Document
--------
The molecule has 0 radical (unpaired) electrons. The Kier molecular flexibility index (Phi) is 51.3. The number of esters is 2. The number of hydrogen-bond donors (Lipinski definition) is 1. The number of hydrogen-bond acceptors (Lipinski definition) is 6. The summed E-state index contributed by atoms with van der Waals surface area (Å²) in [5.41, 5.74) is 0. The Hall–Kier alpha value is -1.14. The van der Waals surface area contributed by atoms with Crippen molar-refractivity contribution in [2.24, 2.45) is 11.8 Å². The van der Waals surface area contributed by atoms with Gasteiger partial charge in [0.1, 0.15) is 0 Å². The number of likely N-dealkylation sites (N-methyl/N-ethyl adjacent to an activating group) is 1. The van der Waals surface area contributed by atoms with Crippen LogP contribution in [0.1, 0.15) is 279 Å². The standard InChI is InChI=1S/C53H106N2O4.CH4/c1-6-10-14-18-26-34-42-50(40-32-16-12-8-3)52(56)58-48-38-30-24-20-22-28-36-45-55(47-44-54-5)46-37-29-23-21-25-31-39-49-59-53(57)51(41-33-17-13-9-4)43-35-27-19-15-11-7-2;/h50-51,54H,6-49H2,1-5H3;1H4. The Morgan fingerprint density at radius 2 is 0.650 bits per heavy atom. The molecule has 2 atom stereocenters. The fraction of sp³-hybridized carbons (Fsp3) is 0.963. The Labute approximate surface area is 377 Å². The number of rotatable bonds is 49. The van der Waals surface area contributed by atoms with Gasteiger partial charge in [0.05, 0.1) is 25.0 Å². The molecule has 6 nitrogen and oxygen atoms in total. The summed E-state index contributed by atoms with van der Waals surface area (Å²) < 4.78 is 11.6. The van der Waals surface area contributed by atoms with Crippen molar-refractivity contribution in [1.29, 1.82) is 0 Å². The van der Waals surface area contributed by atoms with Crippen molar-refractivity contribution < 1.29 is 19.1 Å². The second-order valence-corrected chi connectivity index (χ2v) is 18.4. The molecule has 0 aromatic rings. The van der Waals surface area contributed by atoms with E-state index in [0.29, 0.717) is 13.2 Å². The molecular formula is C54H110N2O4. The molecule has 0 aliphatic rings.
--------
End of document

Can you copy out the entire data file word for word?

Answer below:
The molecule has 0 radical (unpaired) electrons. The Kier molecular flexibility index (Phi) is 51.3. The number of esters is 2. The number of hydrogen-bond donors (Lipinski definition) is 1. The number of hydrogen-bond acceptors (Lipinski definition) is 6. The summed E-state index contributed by atoms with van der Waals surface area (Å²) in [5.41, 5.74) is 0. The Hall–Kier alpha value is -1.14. The van der Waals surface area contributed by atoms with Crippen molar-refractivity contribution in [2.24, 2.45) is 11.8 Å². The van der Waals surface area contributed by atoms with Gasteiger partial charge in [0.1, 0.15) is 0 Å². The number of likely N-dealkylation sites (N-methyl/N-ethyl adjacent to an activating group) is 1. The van der Waals surface area contributed by atoms with Crippen LogP contribution in [0.1, 0.15) is 279 Å². The standard InChI is InChI=1S/C53H106N2O4.CH4/c1-6-10-14-18-26-34-42-50(40-32-16-12-8-3)52(56)58-48-38-30-24-20-22-28-36-45-55(47-44-54-5)46-37-29-23-21-25-31-39-49-59-53(57)51(41-33-17-13-9-4)43-35-27-19-15-11-7-2;/h50-51,54H,6-49H2,1-5H3;1H4. The Morgan fingerprint density at radius 2 is 0.650 bits per heavy atom. The molecule has 2 atom stereocenters. The fraction of sp³-hybridized carbons (Fsp3) is 0.963. The Labute approximate surface area is 377 Å². The number of rotatable bonds is 49. The van der Waals surface area contributed by atoms with Gasteiger partial charge in [0.05, 0.1) is 25.0 Å². The molecule has 6 nitrogen and oxygen atoms in total. The summed E-state index contributed by atoms with van der Waals surface area (Å²) < 4.78 is 11.6. The van der Waals surface area contributed by atoms with Crippen molar-refractivity contribution in [1.29, 1.82) is 0 Å². The van der Waals surface area contributed by atoms with Crippen molar-refractivity contribution < 1.29 is 19.1 Å². The second-order valence-corrected chi connectivity index (χ2v) is 18.4. The molecule has 0 aromatic rings. The van der Waals surface area contributed by atoms with E-state index in [0.29, 0.717) is 13.2 Å². The molecular formula is C54H110N2O4. The molecule has 0 aliphatic rings.